Frank Zappa is considered a visionary, not only as a composer and player, but also as a staunch activist whose political beliefs fueled his creativity. Drawing inspiration from classical music as well as traditional rock and roll, this extremely prolific artist penned no less than 70 albums over his three decades as a musician. Born in Baltimore Maryland in 1940, Zappa is best known for his unbridled sarcasm and wit, which constantly bumped heads with the establishment.
Given Zappas cutting-edge approach to writing and producing music, it is appropriate that his music appears on a cutting-edge format like DVD-Audio. This is an extremely well-produced disc that makes a great argument for the benefits of multichannel playback. Sounds are crisp and clear, and the ambiance of the venue on these live recordings is completely intact.
The power and energy of these concerts is infectious. Top-notch musicians like drummer Vinnie Colaiuta play each song with passion and fervor. Cuts like "Zeets" fly around the stage and place the listener front-row center. Both the placement of the artists and their instruments are always rock-solid, and sounds never come from an area of the surround image that seems unnatural. And although this DVD-A is a compilation of songs from five different performances, the energy and consistency across 70 minutes never wanes -- only the rough edits between cuts give any indication the songs were not played on the same evening.
Contrary to what his music may suggest, Frank Zappa was not an obnoxious human being. He was a down-to-earth, personable fellow who had strong opinions and a solid self-image. The special features on this DVD-A include radio interviews and live television performances. In every case, Zappa conveys humor and honesty that are consistent with a man who cared about what happened in the world. His Saturday Night Live performance of "Dancin Fool" is playful, while his radio interview on WPIX- FM in New York is free of arrogance. Many artists could take a lesson from Zappa. He may have had an air of confidence, but he never came across as abrasive or anything less than a decent man.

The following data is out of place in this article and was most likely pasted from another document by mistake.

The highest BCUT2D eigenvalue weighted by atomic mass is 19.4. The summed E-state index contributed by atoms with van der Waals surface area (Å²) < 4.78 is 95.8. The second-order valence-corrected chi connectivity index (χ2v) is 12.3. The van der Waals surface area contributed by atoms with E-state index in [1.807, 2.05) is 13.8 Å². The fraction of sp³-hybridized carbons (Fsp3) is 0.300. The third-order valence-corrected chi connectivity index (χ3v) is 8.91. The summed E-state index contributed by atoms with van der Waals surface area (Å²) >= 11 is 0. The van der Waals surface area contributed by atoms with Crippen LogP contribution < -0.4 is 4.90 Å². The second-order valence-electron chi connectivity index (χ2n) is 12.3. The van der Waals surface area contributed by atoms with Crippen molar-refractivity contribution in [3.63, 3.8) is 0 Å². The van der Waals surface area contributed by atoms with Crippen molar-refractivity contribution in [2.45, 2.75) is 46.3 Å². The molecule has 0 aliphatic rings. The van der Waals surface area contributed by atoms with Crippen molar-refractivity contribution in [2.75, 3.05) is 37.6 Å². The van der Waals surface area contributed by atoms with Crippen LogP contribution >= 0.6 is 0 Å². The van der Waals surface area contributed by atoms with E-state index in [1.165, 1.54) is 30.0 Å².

We have all been to concerts where the performers simply play their music amid colorful blinking lights and projected images. Such concerts can scarcely be called performances because they sound no different from what you would hear in your home from a $20 CD. Although I never got a chance to attend "The Big One," its apparent that Frank Zappas Halloween concerts were great events. Zappa's virtuoso guitar work comes through here with so much power and energy that it made my living-room experience electric and the 14-minute finale, "Black Napkins/Deathless Horsies," a truly religious event. Thanks to this wonderfully produced DVD-A, its an event I will be able to enjoy again and again.
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